After Denali it would be hard to beat the absolute beauty of the National Park. With that we went on to Fairbanks. We found a state park campground close to the University of Alaska that sits on the Chena River and has great campsites built among the trees. We camped there with Pete and Bunny Warenski the first night and enjoyed a good steak dinner at the picnic table, along with good wine. We built a campfire and continued the cocktails into the evening.
After a good night of sleep we started out for golf. There was one golf course that we had to play because it was the most northern USGA course in America, the North Star Golf Club.
Meeting Pete and Bunny, we joined Patrick and Anna Carney of Ticonderoga NY, had lunch and headed out for the first tee.
The staff was great, the head pro, Drew Wahlin, took pictures of the group and shared a lot of fun stories about golf in Alaska.
We were all given certificates, suitablefor framing, for playing the most northern golf course. The golf was fun and the rain waited until the 6thhole!!
Janice finished the front 9 in 2 over par, 38. Her game is still there, even with the only occasional round. We stopped at the end of 9 and were given “rain checks” for the back 9. Getting early to the “nineteenth hole”, we enjoyed a beer and asked for suggestions for dinner in the area. They recommended the Silver Gulch Brewery, just north of the course. The eventful part of the brewery and dinner, was that it was the most northern brewery in America!
The only way to make this a “hat trick” was that it was the farthest north we had been!!
Fairbanks origination is a great story, founded by the swindler E.T. Barnette, who decided to start a gold mining boom town like the others spreading from Dawson City to Hope to Nome. He boarded a paddle boot up the Tanana river, telling the captain that if he needed to lighten the load, to drop him off on the riverbank. The captain got lost (GPS was a problem back then) and ended up on the Chena River where the riverboat got stuck. He dropped Barnette with his materials to start the town on the bank along with his Japanese cook. This is how Fairbanks was founded. Barnette then met a Italian prospector named Felix Pedro who had stacked a claim just a little north of where Barnette was left, not a big claim, but enough that Barnette sent the Japanese cook to Dawson City to spread the word that there was gold in Fairbanks. The news hit the local papers in the states and a stampede started for Fairbanks. Some gold was found and the city began to grow. Barnette eventually founded a bank where the minors could deposit their gold. An audit took place and Barnette had swindled the gold, gee, no FDIC for protection. He was found guilty of bank fraud, disappeared to the lower 48 so is not held in any esteem by the locals. The locals take the gold and oil industry as their center of attention, there is a group that would like to succeed from the state of Alaska. They hate the EPA and other government controls that don’t allow them to pursue their free endeavors. All Alaskans love the environment and live in it all seasons of the year. They take care of it on their own.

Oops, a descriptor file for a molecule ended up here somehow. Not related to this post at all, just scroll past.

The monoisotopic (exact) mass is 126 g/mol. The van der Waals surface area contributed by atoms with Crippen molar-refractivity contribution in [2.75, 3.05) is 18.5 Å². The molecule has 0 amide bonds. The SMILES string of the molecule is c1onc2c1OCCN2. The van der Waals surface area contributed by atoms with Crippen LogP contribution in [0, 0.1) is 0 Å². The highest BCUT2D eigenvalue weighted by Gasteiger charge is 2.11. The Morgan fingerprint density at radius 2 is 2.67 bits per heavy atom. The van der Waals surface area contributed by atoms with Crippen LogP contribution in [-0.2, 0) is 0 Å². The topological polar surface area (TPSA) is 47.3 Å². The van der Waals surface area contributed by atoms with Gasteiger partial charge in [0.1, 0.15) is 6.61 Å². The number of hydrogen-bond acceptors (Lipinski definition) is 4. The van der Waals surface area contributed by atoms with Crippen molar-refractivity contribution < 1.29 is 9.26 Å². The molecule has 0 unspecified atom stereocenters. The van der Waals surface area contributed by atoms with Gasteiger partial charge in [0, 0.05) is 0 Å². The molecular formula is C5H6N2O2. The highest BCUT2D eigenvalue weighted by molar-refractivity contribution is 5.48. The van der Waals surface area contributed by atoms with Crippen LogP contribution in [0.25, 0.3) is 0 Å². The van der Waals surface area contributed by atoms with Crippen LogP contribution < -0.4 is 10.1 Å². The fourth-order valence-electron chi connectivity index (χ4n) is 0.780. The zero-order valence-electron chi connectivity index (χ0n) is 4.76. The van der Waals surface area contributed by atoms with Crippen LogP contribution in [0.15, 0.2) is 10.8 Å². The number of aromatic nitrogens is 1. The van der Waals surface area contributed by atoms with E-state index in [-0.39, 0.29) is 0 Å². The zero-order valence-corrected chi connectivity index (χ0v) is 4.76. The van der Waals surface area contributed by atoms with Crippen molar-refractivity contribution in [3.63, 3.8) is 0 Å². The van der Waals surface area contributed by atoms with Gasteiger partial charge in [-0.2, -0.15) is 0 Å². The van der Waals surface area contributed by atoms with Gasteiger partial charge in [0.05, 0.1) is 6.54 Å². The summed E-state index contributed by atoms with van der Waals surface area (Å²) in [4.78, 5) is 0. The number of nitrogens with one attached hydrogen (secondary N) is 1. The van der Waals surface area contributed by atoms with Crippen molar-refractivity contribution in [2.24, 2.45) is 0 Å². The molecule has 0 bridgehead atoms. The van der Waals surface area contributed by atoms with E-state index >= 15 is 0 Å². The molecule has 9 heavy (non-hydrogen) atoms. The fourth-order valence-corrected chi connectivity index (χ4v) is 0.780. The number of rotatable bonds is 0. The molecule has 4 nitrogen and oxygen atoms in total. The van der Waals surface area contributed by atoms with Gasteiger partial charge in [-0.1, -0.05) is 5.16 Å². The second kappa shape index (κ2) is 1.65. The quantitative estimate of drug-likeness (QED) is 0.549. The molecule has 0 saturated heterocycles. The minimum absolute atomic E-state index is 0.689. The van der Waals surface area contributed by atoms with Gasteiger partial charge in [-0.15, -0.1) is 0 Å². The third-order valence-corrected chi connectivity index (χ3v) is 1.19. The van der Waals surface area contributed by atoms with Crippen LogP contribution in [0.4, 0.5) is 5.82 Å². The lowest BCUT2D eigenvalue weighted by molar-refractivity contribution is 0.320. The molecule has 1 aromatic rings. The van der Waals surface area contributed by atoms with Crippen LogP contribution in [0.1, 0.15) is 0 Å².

July 3rd, our anniversary, was raining and the first event for the day was laundry, followed by a visit to the Museum of the North at the University of Alaska. It was excellent, the interesting aspect was that we had visited so many of the local museums it was almost a summary of what we had seen. We met the traveling crew back at the camping grounds and proceeded to have a few cocktails. Hal, Kim, Pete and Bunny wanted to join us for our dinner and we all went to the Pump House Restaurant and Saloon.
It was a great old tin building on the National Register of Historical Places. We had, of course, brought some wine for the special day. We had the restaurant serve us a bottle of the Stanley Lambert Sparkling Chardonnay, a great wine made by our friends Jim and Pam Lambert at their winery in the Barossa Valley, Australia. A wonderful evening was had by all. On July 4thwe went to the Chena Hot Springs Resort about 50 miles east of Fairbanks. It was a beautiful ride. Hal and Kim, along with Benny, joined us and it made for a great trip. The highlight of the trip was the Aurora Ice Museum which has ice carvings made by Steve and Heather Brice. Between them they have won 16 Olympic Gold Ice Carving Championships.
There are four ice bedrooms available for a nights stay, you must be nuts to do it! There are many other carvings including a ice polar bear that was used in a Coke commercial several years ago. Back to the campground, the weather cleared and we had a wonderful 4th of July picnic. The next morning it was a departure from Fairbanks and the start of the trip to the “lower 48”